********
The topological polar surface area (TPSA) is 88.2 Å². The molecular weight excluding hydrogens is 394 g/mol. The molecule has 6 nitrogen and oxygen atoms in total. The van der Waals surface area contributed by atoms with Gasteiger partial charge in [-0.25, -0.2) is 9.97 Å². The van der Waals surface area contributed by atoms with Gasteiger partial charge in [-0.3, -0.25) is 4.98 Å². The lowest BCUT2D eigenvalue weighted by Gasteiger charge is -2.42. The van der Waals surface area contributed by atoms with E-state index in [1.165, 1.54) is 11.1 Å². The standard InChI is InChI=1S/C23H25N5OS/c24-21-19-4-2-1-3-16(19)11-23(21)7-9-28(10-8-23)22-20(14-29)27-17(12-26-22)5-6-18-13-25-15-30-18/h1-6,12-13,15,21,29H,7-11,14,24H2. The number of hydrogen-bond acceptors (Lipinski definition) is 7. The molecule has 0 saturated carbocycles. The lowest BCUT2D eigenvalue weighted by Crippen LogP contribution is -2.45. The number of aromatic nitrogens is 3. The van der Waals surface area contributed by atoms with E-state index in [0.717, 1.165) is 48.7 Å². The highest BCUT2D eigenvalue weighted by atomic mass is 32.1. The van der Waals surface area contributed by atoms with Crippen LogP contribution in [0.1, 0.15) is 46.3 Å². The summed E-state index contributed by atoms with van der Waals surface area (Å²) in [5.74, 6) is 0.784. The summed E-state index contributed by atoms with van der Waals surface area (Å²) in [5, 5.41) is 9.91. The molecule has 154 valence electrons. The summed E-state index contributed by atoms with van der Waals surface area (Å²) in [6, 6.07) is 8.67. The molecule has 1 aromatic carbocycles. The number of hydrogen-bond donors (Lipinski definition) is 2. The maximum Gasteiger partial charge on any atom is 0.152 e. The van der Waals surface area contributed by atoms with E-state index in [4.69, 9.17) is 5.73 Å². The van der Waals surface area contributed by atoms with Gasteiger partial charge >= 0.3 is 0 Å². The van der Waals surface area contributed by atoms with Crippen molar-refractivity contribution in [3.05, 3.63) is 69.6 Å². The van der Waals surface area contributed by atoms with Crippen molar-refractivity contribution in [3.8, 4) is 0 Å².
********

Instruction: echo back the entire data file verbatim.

The topological polar surface area (TPSA) is 88.2 Å². The molecular weight excluding hydrogens is 394 g/mol. The molecule has 6 nitrogen and oxygen atoms in total. The van der Waals surface area contributed by atoms with Gasteiger partial charge in [-0.25, -0.2) is 9.97 Å². The van der Waals surface area contributed by atoms with Gasteiger partial charge in [-0.3, -0.25) is 4.98 Å². The lowest BCUT2D eigenvalue weighted by Gasteiger charge is -2.42. The van der Waals surface area contributed by atoms with E-state index in [1.165, 1.54) is 11.1 Å². The standard InChI is InChI=1S/C23H25N5OS/c24-21-19-4-2-1-3-16(19)11-23(21)7-9-28(10-8-23)22-20(14-29)27-17(12-26-22)5-6-18-13-25-15-30-18/h1-6,12-13,15,21,29H,7-11,14,24H2. The number of hydrogen-bond acceptors (Lipinski definition) is 7. The molecule has 0 saturated carbocycles. The lowest BCUT2D eigenvalue weighted by Crippen LogP contribution is -2.45. The number of aromatic nitrogens is 3. The van der Waals surface area contributed by atoms with E-state index in [0.717, 1.165) is 48.7 Å². The highest BCUT2D eigenvalue weighted by atomic mass is 32.1. The van der Waals surface area contributed by atoms with Crippen LogP contribution in [0.1, 0.15) is 46.3 Å². The summed E-state index contributed by atoms with van der Waals surface area (Å²) in [5.74, 6) is 0.784. The summed E-state index contributed by atoms with van der Waals surface area (Å²) in [5, 5.41) is 9.91. The molecule has 154 valence electrons. The summed E-state index contributed by atoms with van der Waals surface area (Å²) in [6, 6.07) is 8.67. The molecule has 1 aromatic carbocycles. The number of hydrogen-bond donors (Lipinski definition) is 2. The maximum Gasteiger partial charge on any atom is 0.152 e. The van der Waals surface area contributed by atoms with E-state index in [4.69, 9.17) is 5.73 Å². The van der Waals surface area contributed by atoms with Gasteiger partial charge >= 0.3 is 0 Å². The van der Waals surface area contributed by atoms with Crippen molar-refractivity contribution in [3.05, 3.63) is 69.6 Å². The van der Waals surface area contributed by atoms with Crippen molar-refractivity contribution in [3.8, 4) is 0 Å².